Savitha Sastry fondly known as the “dancing storyteller” has crossed 1 million views on her latest dance production Slow Rivers. Slow Rivers is a short film from the production house of Bharatanatyam Danseuse Savitha Sastry, and her partner AK Srikanth - who is also the Writer and Director of the film. In its intense denouement, Slow Rivers brings back memories of earlier productions such as Dvija and Saffron, which Savitha and AK Srikanth had released to critical acclaim last year. Ashish Vidyarthi and the protagonist Savitha Sastry star together for the first time, in roles that crackle with power every time the two appear on screen together. The confrontation between the two goes far beyond just their roles, into philosophies of the relationship between an Art and the Artiste.
We discuss the success of Slow Rivers in an interview with Savitha Sastry.
- Slow Rivers has crossed 1 million views. Did you expect it to be such a hit?
The response has certainly delighted us! Given that it was a rather serious subject, and a subject belonging to the genre of mindbenders, we had thought it would be appreciated by those that love this sort of genre – but no, we did not expect this would gain such widespread viewership and accolades from the critics and the audiences alike.
- How does it feel to see Bharatanatyam reach a wider audience through a medium like YouTube?
I feel validated. The whole purpose of going digital from my earlier avatar of being a stage performer was to capitalise on the reach of the digital medium. The audience that is watching our productions now is a world audience – and it would be physically impossible to get to these kinds of numbers through stage performances.
- Any feedback which particularly stood out to you?
The kinds of feedback we received have all been extremely heart-warming. I think one of my acquaintances inadvertently referred to me by my screen name of Sravaka instead of calling me Savitha – it probably is the one instance I shall hold close to my heart. Just goes on to speak about the impact the character had on her.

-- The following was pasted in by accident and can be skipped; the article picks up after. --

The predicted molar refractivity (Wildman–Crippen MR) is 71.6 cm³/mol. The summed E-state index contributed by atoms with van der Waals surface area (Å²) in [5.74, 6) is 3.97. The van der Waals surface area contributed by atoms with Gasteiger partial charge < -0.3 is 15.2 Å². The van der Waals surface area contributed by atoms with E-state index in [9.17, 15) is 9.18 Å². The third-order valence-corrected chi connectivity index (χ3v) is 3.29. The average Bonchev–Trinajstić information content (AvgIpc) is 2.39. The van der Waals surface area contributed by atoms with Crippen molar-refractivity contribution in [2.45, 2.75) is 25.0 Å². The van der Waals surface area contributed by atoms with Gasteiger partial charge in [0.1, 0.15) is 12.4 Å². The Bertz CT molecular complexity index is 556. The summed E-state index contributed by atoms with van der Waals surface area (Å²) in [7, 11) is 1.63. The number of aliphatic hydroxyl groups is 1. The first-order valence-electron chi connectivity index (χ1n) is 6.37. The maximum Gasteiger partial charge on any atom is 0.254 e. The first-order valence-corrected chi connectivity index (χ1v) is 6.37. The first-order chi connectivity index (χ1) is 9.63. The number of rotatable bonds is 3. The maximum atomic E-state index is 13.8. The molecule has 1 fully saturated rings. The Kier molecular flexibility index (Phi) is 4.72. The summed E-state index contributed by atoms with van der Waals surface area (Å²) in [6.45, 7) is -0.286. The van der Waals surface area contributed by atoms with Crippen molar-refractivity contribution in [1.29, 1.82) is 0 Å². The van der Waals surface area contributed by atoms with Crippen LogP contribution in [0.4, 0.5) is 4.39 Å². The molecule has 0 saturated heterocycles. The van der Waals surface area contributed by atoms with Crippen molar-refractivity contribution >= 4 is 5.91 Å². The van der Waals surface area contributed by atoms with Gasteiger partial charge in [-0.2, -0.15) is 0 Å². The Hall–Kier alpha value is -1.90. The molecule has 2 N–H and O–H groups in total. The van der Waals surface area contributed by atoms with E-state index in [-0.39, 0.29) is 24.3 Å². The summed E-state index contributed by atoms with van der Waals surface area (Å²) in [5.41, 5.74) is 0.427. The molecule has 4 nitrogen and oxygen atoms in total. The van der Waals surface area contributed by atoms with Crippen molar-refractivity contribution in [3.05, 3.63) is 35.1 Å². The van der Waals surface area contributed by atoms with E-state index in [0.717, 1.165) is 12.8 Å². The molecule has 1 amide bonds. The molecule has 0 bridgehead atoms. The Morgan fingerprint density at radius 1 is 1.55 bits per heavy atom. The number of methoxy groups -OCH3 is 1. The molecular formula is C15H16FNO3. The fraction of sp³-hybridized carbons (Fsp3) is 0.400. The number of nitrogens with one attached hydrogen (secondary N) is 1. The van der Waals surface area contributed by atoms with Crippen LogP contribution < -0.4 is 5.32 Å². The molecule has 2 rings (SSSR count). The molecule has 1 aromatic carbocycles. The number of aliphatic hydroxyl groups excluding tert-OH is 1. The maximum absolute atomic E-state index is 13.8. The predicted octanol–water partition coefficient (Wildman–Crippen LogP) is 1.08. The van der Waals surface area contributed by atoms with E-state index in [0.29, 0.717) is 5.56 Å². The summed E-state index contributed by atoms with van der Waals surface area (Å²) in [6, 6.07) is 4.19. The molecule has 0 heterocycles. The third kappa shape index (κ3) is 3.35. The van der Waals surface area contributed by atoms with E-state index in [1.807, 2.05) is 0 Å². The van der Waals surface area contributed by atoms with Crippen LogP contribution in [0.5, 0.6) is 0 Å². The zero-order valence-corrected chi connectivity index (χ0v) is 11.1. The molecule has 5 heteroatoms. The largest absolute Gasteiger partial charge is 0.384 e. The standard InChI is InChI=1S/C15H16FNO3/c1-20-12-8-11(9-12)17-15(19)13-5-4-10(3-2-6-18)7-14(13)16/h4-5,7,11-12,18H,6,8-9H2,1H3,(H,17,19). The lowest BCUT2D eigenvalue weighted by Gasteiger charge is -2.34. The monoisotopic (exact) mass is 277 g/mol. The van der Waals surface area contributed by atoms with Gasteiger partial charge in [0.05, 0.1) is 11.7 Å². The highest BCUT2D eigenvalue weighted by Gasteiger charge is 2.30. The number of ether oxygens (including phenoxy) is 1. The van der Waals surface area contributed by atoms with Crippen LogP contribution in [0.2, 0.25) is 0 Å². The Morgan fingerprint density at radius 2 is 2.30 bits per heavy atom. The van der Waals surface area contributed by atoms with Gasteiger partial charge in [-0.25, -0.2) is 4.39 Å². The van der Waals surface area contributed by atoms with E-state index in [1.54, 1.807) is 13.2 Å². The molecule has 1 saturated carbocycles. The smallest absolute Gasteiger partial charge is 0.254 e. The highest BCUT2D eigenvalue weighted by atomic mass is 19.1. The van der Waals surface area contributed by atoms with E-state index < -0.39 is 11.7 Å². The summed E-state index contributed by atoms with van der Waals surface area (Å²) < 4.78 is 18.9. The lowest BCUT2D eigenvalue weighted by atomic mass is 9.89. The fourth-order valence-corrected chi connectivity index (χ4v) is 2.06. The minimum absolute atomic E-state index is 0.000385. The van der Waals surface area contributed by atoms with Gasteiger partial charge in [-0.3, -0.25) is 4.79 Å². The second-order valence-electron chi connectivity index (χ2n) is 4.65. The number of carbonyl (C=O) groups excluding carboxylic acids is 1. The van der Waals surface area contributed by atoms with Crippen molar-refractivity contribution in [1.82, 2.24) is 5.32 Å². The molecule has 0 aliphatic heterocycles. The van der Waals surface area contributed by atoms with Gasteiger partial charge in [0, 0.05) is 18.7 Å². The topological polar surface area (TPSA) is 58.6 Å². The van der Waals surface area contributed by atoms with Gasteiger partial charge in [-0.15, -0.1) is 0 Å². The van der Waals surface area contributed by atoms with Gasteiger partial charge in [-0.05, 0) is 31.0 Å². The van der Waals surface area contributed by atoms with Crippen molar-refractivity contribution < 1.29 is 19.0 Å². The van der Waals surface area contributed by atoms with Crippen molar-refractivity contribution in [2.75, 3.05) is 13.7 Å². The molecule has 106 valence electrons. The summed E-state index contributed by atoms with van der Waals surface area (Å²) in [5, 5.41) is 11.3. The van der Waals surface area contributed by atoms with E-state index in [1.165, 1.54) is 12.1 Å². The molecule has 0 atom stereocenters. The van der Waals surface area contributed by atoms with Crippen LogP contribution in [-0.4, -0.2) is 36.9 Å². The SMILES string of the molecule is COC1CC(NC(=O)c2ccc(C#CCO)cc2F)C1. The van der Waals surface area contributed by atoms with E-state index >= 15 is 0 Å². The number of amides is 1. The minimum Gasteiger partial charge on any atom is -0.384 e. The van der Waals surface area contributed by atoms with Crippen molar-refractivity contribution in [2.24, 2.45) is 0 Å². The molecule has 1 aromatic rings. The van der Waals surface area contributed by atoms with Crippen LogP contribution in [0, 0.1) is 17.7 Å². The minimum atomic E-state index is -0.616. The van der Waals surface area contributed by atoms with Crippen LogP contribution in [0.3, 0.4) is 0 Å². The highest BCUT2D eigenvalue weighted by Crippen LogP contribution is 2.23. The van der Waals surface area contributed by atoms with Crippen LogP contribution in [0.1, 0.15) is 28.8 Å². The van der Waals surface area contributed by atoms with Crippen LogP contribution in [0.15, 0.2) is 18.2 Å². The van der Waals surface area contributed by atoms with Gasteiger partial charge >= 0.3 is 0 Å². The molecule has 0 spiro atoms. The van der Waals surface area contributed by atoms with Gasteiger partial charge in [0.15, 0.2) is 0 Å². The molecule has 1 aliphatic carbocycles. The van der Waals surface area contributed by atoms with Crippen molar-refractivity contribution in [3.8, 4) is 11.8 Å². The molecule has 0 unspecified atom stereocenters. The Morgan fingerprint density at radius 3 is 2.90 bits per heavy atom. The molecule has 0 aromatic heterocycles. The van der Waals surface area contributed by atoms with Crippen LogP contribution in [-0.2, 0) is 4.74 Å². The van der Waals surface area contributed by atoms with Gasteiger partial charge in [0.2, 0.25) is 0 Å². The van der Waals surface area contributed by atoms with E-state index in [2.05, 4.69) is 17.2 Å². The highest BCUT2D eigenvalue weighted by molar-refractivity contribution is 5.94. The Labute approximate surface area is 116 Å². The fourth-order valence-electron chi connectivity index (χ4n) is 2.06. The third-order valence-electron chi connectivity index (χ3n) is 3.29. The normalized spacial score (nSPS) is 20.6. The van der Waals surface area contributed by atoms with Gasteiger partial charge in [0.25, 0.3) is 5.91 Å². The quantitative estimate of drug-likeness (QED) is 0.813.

- How do you think your productions contribute to the preservation and promotion of Bharatnatyam as a traditional Indian dance form?
The idea is to make the dance form accessible and interesting to the lay-person, without sacrificing any of its elements for the connoisseurs. Traditional art forms have seen less interest in the younger generations over the years given the multitudes of entertainment options available to them I think my productions, because of the fact that they are based on novel stories, have played their part in widening the community that appreciates traditional Indian art by presenting it to them in a format they have not seen before.
5) Which are the future productions in the pipeline?
There are two productions we are currently working on – one is titled ‘The Ghost of the Lighthouse’, which is a gentle tale from a sea-side village (not a ghost story!), and the other is ‘Soul Cages’ – which incidentally was the first production I made for stage in 2011, and is now reimagined and rewritten for screen. These are both scripted by my partner AK Srikanth (the writer and director of Slow Rivers)